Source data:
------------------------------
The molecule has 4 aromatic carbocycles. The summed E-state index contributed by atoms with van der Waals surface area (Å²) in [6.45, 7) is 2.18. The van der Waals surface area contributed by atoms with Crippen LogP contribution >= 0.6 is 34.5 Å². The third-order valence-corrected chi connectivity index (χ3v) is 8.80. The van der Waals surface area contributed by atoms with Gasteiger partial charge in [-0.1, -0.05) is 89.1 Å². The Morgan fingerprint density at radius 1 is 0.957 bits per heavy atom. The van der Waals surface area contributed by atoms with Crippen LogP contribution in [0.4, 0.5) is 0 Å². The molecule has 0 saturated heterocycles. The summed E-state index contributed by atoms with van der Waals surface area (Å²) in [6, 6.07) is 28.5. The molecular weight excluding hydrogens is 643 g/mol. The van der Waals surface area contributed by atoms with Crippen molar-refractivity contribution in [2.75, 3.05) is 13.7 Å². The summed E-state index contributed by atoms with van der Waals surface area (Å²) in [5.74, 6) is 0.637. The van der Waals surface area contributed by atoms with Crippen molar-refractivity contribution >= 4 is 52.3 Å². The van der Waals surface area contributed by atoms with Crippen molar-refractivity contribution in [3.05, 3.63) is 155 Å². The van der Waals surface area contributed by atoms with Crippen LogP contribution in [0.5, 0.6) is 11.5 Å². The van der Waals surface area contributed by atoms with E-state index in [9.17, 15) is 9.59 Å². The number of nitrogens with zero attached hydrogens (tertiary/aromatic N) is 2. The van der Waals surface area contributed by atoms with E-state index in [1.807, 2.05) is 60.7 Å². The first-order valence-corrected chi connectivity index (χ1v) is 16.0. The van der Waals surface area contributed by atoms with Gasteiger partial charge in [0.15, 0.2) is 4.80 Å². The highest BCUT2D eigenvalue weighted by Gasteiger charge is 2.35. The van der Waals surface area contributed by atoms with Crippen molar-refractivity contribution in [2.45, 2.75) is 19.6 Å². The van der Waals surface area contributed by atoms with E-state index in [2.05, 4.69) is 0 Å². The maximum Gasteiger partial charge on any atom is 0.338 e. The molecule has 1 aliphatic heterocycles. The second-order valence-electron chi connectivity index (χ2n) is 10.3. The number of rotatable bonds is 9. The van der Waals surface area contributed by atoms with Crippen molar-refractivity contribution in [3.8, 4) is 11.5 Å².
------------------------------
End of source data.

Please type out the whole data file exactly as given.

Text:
The molecule has 4 aromatic carbocycles. The summed E-state index contributed by atoms with van der Waals surface area (Å²) in [6.45, 7) is 2.18. The van der Waals surface area contributed by atoms with Crippen LogP contribution >= 0.6 is 34.5 Å². The third-order valence-corrected chi connectivity index (χ3v) is 8.80. The van der Waals surface area contributed by atoms with Gasteiger partial charge in [-0.1, -0.05) is 89.1 Å². The Morgan fingerprint density at radius 1 is 0.957 bits per heavy atom. The van der Waals surface area contributed by atoms with Crippen LogP contribution in [0.4, 0.5) is 0 Å². The molecule has 0 saturated heterocycles. The summed E-state index contributed by atoms with van der Waals surface area (Å²) in [6, 6.07) is 28.5. The molecular weight excluding hydrogens is 643 g/mol. The van der Waals surface area contributed by atoms with Crippen molar-refractivity contribution in [2.75, 3.05) is 13.7 Å². The summed E-state index contributed by atoms with van der Waals surface area (Å²) in [5.74, 6) is 0.637. The van der Waals surface area contributed by atoms with Crippen molar-refractivity contribution >= 4 is 52.3 Å². The van der Waals surface area contributed by atoms with Crippen molar-refractivity contribution in [3.05, 3.63) is 155 Å². The van der Waals surface area contributed by atoms with Crippen LogP contribution in [0.5, 0.6) is 11.5 Å². The van der Waals surface area contributed by atoms with E-state index in [9.17, 15) is 9.59 Å². The number of nitrogens with zero attached hydrogens (tertiary/aromatic N) is 2. The van der Waals surface area contributed by atoms with E-state index in [1.807, 2.05) is 60.7 Å². The first-order valence-corrected chi connectivity index (χ1v) is 16.0. The van der Waals surface area contributed by atoms with Gasteiger partial charge in [0.15, 0.2) is 4.80 Å². The highest BCUT2D eigenvalue weighted by Gasteiger charge is 2.35. The van der Waals surface area contributed by atoms with Crippen molar-refractivity contribution in [2.45, 2.75) is 19.6 Å². The van der Waals surface area contributed by atoms with E-state index in [2.05, 4.69) is 0 Å². The maximum Gasteiger partial charge on any atom is 0.338 e. The molecule has 1 aliphatic heterocycles. The second-order valence-electron chi connectivity index (χ2n) is 10.3. The number of rotatable bonds is 9. The van der Waals surface area contributed by atoms with Crippen molar-refractivity contribution in [3.8, 4) is 11.5 Å².